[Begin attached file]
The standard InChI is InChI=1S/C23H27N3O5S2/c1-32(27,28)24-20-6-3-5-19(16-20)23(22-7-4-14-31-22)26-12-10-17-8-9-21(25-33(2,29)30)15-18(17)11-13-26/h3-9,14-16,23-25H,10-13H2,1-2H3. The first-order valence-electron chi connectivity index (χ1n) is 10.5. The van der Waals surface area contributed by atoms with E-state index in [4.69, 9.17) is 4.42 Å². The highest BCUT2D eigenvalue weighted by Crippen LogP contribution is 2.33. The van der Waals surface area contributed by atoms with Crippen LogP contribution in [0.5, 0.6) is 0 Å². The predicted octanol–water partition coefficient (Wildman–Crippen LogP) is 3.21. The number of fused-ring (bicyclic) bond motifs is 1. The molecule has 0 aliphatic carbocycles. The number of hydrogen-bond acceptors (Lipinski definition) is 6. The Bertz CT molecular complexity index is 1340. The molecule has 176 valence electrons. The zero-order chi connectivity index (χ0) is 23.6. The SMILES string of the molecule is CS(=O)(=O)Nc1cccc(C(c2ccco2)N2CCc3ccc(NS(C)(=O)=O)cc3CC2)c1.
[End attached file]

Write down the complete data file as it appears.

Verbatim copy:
The standard InChI is InChI=1S/C23H27N3O5S2/c1-32(27,28)24-20-6-3-5-19(16-20)23(22-7-4-14-31-22)26-12-10-17-8-9-21(25-33(2,29)30)15-18(17)11-13-26/h3-9,14-16,23-25H,10-13H2,1-2H3. The first-order valence-electron chi connectivity index (χ1n) is 10.5. The van der Waals surface area contributed by atoms with E-state index in [4.69, 9.17) is 4.42 Å². The highest BCUT2D eigenvalue weighted by Crippen LogP contribution is 2.33. The van der Waals surface area contributed by atoms with Crippen LogP contribution in [0.5, 0.6) is 0 Å². The predicted octanol–water partition coefficient (Wildman–Crippen LogP) is 3.21. The number of fused-ring (bicyclic) bond motifs is 1. The molecule has 0 aliphatic carbocycles. The number of hydrogen-bond acceptors (Lipinski definition) is 6. The Bertz CT molecular complexity index is 1340. The molecule has 176 valence electrons. The zero-order chi connectivity index (χ0) is 23.6. The SMILES string of the molecule is CS(=O)(=O)Nc1cccc(C(c2ccco2)N2CCc3ccc(NS(C)(=O)=O)cc3CC2)c1.